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Patch Tuesday: Microsoft Explains the Windows 10 Upgrade Plumbing Delivered in April's Releases

Patch Tuesday: Microsoft Explains the Windows 10 Upgrade Plumbing Delivered in April's Releases

Earlier this month, just prior to April's Patch Tuesday, Microsoft released an update for Windows 7 and Windows 8.1 users that was found to be nothing more than a Windows 10 upgrade nag screen. When Windows 10 is ready, these users will supposedly receive alerts that the upgrade is available. Microsoft, of course, is offering free upgrades to Windows 10 and apparently they want to make sure that users know it, when its time.

When Patch Tuesday hit there were a couple new servicing releases included in the throng of security patches. If you started digging through the associated KB article, you saw a statement that said: "enables you to upgrade from Windows 7 to a later version of Windows" and digging even further you could see that the files included in the update were all upgrades to the Windows Update component.

The lack of solid information led to some confusion about what the patches were really for and which systems were the target. For example, the Windows Update files were available for both client systems and servers, but why would a server need a Windows 10 upgrade?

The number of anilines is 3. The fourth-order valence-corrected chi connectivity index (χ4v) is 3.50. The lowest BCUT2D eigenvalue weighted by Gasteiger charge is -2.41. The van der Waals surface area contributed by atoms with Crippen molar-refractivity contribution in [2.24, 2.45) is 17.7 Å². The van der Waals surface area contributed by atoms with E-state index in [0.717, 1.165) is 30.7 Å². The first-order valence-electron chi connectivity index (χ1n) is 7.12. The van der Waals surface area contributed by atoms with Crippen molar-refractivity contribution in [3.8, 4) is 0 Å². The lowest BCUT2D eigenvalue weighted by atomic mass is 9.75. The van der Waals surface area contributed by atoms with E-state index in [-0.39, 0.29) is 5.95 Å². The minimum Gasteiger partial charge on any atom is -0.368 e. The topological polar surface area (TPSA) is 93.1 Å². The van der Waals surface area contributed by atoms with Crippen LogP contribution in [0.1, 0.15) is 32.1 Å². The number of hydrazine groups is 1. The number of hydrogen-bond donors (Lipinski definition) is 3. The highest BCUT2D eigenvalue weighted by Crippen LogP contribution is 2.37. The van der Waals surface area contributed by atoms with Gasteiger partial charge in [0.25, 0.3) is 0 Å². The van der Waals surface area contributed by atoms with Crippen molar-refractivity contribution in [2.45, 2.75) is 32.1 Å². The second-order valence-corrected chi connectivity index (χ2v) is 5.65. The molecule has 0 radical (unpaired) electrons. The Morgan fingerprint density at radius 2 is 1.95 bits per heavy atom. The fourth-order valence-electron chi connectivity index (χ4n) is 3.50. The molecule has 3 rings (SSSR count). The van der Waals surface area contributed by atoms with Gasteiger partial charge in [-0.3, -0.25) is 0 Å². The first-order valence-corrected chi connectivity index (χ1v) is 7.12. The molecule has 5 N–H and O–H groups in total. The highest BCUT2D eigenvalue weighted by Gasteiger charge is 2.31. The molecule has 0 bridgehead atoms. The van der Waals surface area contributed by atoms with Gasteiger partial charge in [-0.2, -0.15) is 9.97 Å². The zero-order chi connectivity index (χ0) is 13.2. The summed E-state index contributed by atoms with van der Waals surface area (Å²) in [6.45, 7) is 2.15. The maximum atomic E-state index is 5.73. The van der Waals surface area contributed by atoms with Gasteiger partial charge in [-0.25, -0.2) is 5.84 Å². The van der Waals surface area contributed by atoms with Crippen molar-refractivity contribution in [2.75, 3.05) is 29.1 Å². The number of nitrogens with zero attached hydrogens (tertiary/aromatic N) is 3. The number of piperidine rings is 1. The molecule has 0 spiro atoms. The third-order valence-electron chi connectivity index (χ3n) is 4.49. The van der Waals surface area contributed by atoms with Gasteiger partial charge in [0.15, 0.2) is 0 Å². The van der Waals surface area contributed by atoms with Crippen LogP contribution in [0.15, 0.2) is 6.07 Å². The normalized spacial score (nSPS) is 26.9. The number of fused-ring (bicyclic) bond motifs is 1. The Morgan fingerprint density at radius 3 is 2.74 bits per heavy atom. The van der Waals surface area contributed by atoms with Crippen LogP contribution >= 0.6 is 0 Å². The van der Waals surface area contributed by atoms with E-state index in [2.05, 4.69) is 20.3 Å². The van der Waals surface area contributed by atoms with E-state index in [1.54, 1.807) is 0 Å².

Microsoft's Joseph Conway took to the Windows Servicing Guy blog to provide a bit more transparency.

The updates are intended as a necessary plumbing change to allow Windows 7 SP1 and Windows 8.1 users to upgrade to Windows 10. The updates don't necessarily mean anyone will be forced to upgrade, just that the changes are required should a person choose to do so. And, it's possible that the Windows Update modifications will be used for other things in the future, so, Joseph says, "This update is applicable to your systems even if you're not planning to migrate to Windows 10, so don't think you can skip it." He later states that there are significant improvements in this Windows Update upgrade and those changes are important.

Additionally, with the Windows 7 and Windows 8.1 servicing releases also comes code for Windows Server 2008 R2 and Windows Server 2012 R2. Joseph assures us that Windows 10 is not coming to Windows Server just because these updates are applicable, again suggesting that Microsoft will be using the new plumbing for additional deliveries. It's possible that in the future this Windows Update version will become mandatory and a requirement for receiving new updates.

Here's where you can get the applicable updates:

Windows 7 WU client (requires SP1):

Windows 8.1 WU client:

P.S. For Windows 8.1, the April 2014 roll-up (2919355) is required as a prerequisite.

Lastly, I think it's important to note that Joseph has given us a promise in his latest message. Joseph says, "I'm going to start announcing our team's releases here moving forward so you can quickly see what specific updates have been shipped that are applicable to servicing technologies like the WU client and servicing stack."

So, you may want to bookmark the Windows Servicing Guy blog, or at least grab the RSS feed to keep apprised of any news and changes.


RSS Feed:

And, of course, we'll keep you up-to-date here in our Patch Tuesday feature.

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